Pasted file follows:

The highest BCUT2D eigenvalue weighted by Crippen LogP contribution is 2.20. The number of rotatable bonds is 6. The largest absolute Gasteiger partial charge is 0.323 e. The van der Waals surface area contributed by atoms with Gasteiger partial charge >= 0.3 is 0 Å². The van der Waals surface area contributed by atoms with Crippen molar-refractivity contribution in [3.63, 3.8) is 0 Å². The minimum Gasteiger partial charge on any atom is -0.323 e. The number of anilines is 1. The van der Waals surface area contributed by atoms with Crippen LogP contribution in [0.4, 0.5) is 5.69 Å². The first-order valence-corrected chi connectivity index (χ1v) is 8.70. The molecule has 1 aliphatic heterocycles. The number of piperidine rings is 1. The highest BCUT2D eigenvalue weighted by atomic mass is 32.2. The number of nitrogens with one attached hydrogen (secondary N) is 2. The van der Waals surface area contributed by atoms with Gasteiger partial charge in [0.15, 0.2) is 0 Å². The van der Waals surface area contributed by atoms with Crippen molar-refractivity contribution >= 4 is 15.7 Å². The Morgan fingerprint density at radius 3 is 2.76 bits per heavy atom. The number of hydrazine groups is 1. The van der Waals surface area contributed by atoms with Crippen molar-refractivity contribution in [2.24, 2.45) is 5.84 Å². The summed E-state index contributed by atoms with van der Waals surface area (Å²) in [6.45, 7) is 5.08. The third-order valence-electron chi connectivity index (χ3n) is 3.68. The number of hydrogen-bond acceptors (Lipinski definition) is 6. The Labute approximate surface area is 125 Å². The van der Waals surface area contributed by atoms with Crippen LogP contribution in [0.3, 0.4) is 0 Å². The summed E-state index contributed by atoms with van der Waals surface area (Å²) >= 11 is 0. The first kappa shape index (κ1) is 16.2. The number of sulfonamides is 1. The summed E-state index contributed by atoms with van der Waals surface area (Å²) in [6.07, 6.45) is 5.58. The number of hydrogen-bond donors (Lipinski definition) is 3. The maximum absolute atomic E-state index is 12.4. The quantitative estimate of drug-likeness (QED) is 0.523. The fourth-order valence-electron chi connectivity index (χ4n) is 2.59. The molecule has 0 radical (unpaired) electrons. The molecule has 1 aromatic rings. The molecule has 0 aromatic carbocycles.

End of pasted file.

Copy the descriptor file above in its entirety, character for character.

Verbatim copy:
The highest BCUT2D eigenvalue weighted by Crippen LogP contribution is 2.20. The number of rotatable bonds is 6. The largest absolute Gasteiger partial charge is 0.323 e. The van der Waals surface area contributed by atoms with Gasteiger partial charge >= 0.3 is 0 Å². The van der Waals surface area contributed by atoms with Crippen molar-refractivity contribution in [3.63, 3.8) is 0 Å². The minimum Gasteiger partial charge on any atom is -0.323 e. The number of anilines is 1. The van der Waals surface area contributed by atoms with Crippen LogP contribution in [0.4, 0.5) is 5.69 Å². The first-order valence-corrected chi connectivity index (χ1v) is 8.70. The molecule has 1 aliphatic heterocycles. The number of piperidine rings is 1. The highest BCUT2D eigenvalue weighted by atomic mass is 32.2. The number of nitrogens with one attached hydrogen (secondary N) is 2. The van der Waals surface area contributed by atoms with Gasteiger partial charge in [0.15, 0.2) is 0 Å². The van der Waals surface area contributed by atoms with Crippen molar-refractivity contribution >= 4 is 15.7 Å². The Morgan fingerprint density at radius 3 is 2.76 bits per heavy atom. The number of hydrazine groups is 1. The van der Waals surface area contributed by atoms with Crippen molar-refractivity contribution in [2.24, 2.45) is 5.84 Å². The summed E-state index contributed by atoms with van der Waals surface area (Å²) in [6.45, 7) is 5.08. The third-order valence-electron chi connectivity index (χ3n) is 3.68. The number of hydrogen-bond acceptors (Lipinski definition) is 6. The Labute approximate surface area is 125 Å². The van der Waals surface area contributed by atoms with Crippen LogP contribution in [0.3, 0.4) is 0 Å². The summed E-state index contributed by atoms with van der Waals surface area (Å²) >= 11 is 0. The first kappa shape index (κ1) is 16.2. The number of sulfonamides is 1. The summed E-state index contributed by atoms with van der Waals surface area (Å²) in [6.07, 6.45) is 5.58. The number of hydrogen-bond donors (Lipinski definition) is 3. The maximum absolute atomic E-state index is 12.4. The quantitative estimate of drug-likeness (QED) is 0.523. The fourth-order valence-electron chi connectivity index (χ4n) is 2.59. The molecule has 0 radical (unpaired) electrons. The molecule has 1 aromatic rings. The molecule has 0 aromatic carbocycles.